Acute GERD, Endoscopy, Prilosec, Glandular Mucosa With Minimal Chronic Inflammation, No Intestinal Metaplasia. Is It Normal?
I have had two months of new onset acute gerd which began after foreign travel and persisted. I had a endoscopy and the doc commented on a possible barretts toungue at 38cm. I went to see him after the results,and he said there is no barretts and the path results came back pretty much normal with the exception of some mild esophagitis and that there are no abnormal cells and recommended continue with prilosec 20mg BID x 6 weeks and repeat endscopy in one year.
Here are the biopsy results which seem a little scant:
irregular gastroesophageal Z line at 40cm, biopsy:
Glandular mucosa with minimal chronic inflammation and mild reactive epithelial changes. No intestinal metaplasia identified and alcian ble-pas stain is negative for goblet cells.
I am confused on this, for he identified the possible barrets toungue at 38 cm, but the biopsy is at 40 cm. Also, it mentions nothing of what type the cells where of the biopsy and was under the impression that if it is in the esophagus it needs to be all squamos cells,and that any glandular tissue is abnormal. So do I have abnormal cellular changes of the esophagus or not? Is having glandular mucosa the same as having columnar cells, for he stated I dont have that, but it doenst mention that in the biopsy.Is this pre-barretts? Could the biopsy represent the gastroesophageal junction and therefore contain the glandular cells from the stomach side. Does everybody have glandular mucosa at a z-line at 40cm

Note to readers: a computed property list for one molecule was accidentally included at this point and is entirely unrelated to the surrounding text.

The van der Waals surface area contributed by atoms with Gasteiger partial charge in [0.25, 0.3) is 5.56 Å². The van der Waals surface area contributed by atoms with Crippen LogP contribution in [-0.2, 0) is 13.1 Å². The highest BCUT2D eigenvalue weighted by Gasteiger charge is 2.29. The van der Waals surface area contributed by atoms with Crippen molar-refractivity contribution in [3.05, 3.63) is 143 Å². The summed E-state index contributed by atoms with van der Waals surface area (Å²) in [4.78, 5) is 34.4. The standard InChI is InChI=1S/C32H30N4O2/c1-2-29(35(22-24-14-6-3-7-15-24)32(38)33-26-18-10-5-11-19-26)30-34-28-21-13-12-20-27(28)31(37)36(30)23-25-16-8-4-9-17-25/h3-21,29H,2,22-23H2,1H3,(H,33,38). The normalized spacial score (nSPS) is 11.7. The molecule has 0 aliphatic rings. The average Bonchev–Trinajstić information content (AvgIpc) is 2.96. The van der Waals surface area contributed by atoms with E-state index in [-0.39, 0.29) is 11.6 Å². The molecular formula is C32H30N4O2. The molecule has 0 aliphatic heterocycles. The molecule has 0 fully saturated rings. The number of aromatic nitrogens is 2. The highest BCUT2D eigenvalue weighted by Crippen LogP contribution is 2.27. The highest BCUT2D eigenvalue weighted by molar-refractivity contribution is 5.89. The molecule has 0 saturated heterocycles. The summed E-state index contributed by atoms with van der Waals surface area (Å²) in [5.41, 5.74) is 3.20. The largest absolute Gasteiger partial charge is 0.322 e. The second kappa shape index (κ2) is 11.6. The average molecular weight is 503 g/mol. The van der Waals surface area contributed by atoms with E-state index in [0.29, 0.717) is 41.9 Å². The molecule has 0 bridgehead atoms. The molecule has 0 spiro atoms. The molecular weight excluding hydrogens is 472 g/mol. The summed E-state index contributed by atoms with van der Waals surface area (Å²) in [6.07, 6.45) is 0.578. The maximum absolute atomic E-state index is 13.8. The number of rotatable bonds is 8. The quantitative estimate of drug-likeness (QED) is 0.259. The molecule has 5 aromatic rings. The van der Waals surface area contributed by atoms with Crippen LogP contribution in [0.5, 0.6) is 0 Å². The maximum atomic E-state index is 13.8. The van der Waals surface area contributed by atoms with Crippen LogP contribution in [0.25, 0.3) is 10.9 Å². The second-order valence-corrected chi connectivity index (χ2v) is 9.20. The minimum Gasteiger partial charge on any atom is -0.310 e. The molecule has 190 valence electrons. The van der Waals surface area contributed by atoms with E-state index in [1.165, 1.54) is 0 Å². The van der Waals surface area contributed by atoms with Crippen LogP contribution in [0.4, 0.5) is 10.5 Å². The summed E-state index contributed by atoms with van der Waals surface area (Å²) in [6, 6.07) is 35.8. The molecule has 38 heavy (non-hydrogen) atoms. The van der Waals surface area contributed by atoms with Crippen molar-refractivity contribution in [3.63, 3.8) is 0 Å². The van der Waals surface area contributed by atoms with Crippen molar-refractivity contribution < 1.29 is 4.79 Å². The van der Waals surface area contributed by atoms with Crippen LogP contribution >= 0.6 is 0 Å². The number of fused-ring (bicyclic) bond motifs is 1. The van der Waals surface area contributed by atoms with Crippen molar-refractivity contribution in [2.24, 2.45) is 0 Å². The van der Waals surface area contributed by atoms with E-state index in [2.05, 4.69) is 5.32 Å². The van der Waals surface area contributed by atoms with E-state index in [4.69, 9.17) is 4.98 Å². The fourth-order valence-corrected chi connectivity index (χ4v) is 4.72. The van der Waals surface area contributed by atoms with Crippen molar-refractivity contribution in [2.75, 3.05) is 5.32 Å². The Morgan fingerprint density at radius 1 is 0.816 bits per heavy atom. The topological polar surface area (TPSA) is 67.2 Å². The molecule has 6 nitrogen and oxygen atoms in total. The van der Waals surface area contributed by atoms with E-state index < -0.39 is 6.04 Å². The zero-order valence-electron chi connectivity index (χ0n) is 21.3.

I would wish to explain some of these terms first
1) Barrets mucosa - An intestinal columnar type of mucosa with absorptive and or goblet cells interposed inbetween the squamous epithelium of the esophagus. This is now termed as Columnar lined esophagus. This is an histopathological diagnosis and occurs after prolonged period of uncontrolled and untreated reflux
2) Endoscopic finding suggestive of Barrets - when salmon coloured islands or tongues of mucosa are seen extending into the esophgus from the GE junction. This feature is only suggestive and can be due to either Barrets mucosa or cardiac gland metaplasia where the altered mucosa is of the gastric type. The cardiac metaplasia doesnot change to Barrets mucosa
Of these only a Barrets mucosa which is more than 3 cm in length has a higher risk of malignancy if left untreated.
Hence the reason for not finding barrets on biopsy is because either it represented only cardiac gland metaplasia or there was a sampling error
Hope this answers your concern